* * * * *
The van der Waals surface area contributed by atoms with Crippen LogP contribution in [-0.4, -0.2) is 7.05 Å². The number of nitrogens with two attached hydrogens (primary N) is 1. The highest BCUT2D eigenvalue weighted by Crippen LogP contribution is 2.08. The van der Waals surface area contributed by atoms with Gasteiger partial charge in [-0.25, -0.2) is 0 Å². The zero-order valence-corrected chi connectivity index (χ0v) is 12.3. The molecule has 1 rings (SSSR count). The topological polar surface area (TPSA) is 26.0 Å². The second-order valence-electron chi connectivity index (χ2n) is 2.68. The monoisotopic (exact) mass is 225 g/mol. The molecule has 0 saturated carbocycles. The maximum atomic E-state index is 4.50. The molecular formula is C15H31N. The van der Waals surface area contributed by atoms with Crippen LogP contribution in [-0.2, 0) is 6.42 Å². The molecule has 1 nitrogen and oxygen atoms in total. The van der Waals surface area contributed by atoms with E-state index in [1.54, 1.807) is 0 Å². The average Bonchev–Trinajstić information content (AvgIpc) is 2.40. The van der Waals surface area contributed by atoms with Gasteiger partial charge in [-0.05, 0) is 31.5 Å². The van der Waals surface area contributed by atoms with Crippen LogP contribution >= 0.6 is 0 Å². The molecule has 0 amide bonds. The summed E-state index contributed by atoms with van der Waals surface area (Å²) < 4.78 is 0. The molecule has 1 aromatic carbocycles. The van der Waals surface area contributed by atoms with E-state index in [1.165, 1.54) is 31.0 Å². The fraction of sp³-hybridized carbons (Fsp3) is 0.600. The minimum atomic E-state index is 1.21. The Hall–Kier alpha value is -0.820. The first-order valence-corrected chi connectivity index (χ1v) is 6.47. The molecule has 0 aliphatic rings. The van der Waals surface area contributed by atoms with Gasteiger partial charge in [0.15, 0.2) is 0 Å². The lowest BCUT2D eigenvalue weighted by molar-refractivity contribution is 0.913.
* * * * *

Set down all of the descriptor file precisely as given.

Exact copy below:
The van der Waals surface area contributed by atoms with Crippen LogP contribution in [-0.4, -0.2) is 7.05 Å². The number of nitrogens with two attached hydrogens (primary N) is 1. The highest BCUT2D eigenvalue weighted by Crippen LogP contribution is 2.08. The van der Waals surface area contributed by atoms with Gasteiger partial charge in [-0.25, -0.2) is 0 Å². The zero-order valence-corrected chi connectivity index (χ0v) is 12.3. The molecule has 1 rings (SSSR count). The topological polar surface area (TPSA) is 26.0 Å². The second-order valence-electron chi connectivity index (χ2n) is 2.68. The monoisotopic (exact) mass is 225 g/mol. The molecule has 0 saturated carbocycles. The maximum atomic E-state index is 4.50. The molecular formula is C15H31N. The van der Waals surface area contributed by atoms with Crippen LogP contribution in [-0.2, 0) is 6.42 Å². The molecule has 1 nitrogen and oxygen atoms in total. The van der Waals surface area contributed by atoms with E-state index in [1.54, 1.807) is 0 Å². The average Bonchev–Trinajstić information content (AvgIpc) is 2.40. The van der Waals surface area contributed by atoms with Gasteiger partial charge in [-0.05, 0) is 31.5 Å². The van der Waals surface area contributed by atoms with Crippen LogP contribution >= 0.6 is 0 Å². The molecule has 0 amide bonds. The summed E-state index contributed by atoms with van der Waals surface area (Å²) < 4.78 is 0. The molecule has 1 aromatic carbocycles. The van der Waals surface area contributed by atoms with E-state index in [1.165, 1.54) is 31.0 Å². The fraction of sp³-hybridized carbons (Fsp3) is 0.600. The minimum atomic E-state index is 1.21. The Hall–Kier alpha value is -0.820. The first-order valence-corrected chi connectivity index (χ1v) is 6.47. The molecule has 0 aliphatic rings. The van der Waals surface area contributed by atoms with Gasteiger partial charge in [0.15, 0.2) is 0 Å². The lowest BCUT2D eigenvalue weighted by molar-refractivity contribution is 0.913.